US 4071185 A
A partition is disclosed wherein one strip has a tab formed at the inner end of an elongated slot, such tab having score lines to facilitate inward collapsing thereof when engaged by the inner end of an elongated slot in the other strip. In the strip with the tab, the outline punched therein for the tab has pronounced shoulders spaced apart less than the width of the tab proper, so that the body of the tab locks against such shoulders when the tab is collapsed. Thus collapsed, the body of the tab extends along the surface of the other strip and prevents relative rotation of the strips towards collapsed condition.
1. A partition comprising:
a pair of vertical partition strips having respective vertical slots,
said strips being intersected via said slots, the inner portion of the slot in one strip being enlarged, the sides of said enlarged portion having shoulders adjacent the inner end of said portion;
tab means attached to the inner end of said enlarged slot portion,
said tab means prior to interlocking of said strips being coplanar with said one strip and filling said enlarged slot portion, whereby the outer end of said tab means spans the narrow portion of the slot of said one strip, and said outer tab end is engaged by the inner end of the slot in the other strip prior to interlocking of said strips,
said tab means being collapsible via force applied to the outer end of said tab means via engagement therewith of the inner end of the slot of said other strip when said strips are at right angles, said tab means when collapsed extending along said other strip to prevent its rotation relative to said one strip, and the body of said tab means when collapsed by said other strip being captured between the inner end of said enlarged slot portion and said shoulders adjacent thereto, whereby said strips are automatically interlocked upon forcing them together when intersected via said slots.
2. A partition as defined in claim 1, wherein said tab means includes an indentation scored on one surface thereof at the end attached to the inner end of said enlarged slot portion, and an indentation scored on the opposite surface thereof intermediate its ends to facilitate collapsing of said tab means upon the strips being forced together as aforesaid.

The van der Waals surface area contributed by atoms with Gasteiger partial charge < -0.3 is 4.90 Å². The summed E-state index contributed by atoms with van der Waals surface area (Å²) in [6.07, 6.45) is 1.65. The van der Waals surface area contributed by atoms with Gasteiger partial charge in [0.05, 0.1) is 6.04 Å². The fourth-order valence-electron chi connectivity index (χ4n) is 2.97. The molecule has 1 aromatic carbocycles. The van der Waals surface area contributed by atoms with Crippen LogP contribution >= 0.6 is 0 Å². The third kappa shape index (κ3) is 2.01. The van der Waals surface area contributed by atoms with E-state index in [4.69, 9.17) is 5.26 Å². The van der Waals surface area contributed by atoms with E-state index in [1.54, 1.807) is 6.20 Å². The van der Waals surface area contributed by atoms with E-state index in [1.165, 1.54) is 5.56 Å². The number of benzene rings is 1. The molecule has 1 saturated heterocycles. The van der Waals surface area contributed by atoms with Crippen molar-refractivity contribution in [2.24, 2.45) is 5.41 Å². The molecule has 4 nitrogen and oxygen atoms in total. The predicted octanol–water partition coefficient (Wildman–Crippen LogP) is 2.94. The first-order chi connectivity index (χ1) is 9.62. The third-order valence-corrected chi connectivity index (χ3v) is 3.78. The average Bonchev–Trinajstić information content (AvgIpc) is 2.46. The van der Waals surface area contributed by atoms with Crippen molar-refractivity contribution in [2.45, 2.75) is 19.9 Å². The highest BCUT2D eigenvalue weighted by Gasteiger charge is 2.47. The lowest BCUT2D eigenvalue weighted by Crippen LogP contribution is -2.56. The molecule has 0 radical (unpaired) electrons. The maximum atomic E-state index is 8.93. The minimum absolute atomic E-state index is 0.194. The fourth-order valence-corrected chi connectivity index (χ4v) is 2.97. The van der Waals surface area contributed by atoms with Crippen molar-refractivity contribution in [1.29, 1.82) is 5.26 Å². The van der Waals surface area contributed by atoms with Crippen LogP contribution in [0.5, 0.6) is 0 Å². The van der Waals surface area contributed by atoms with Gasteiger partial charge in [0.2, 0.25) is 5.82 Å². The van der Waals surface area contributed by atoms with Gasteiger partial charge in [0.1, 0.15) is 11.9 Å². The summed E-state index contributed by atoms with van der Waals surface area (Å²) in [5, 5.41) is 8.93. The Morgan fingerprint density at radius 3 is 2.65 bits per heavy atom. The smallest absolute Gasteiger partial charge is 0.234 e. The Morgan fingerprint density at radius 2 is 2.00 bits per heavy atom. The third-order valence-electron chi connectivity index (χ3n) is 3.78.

3. A partition as defined in claim 1, wherein said tab means has an elongated slot intermediate its ends and parallel to its sides to facilitate collapsing thereof.
1. Field of the Invention
This invention relates to partitions as separators for articles packed in boxes and the like.
2. Description of the Prior Art
A problem of long standing in the packing of products in containers has been the delays and jammings of packing procedures and equipment due to collapse of the separators or partitions before the products are inserted in the containers. This is a most vexing problem with so-called "butterfly" partitions, which are composed of a single strip intersected by one or more other strips. In such partitions, the presence of only one strip extending in one direction prevents the type of stability in open partitions of the type having two or more strips extending in both directions. In this regard, partitions made up of one or more strips intersecting with a single strip may be suitably locked to prevent their separation. However, such locking means heretofore known do not secure the partition in open condition when it is inserted in a box.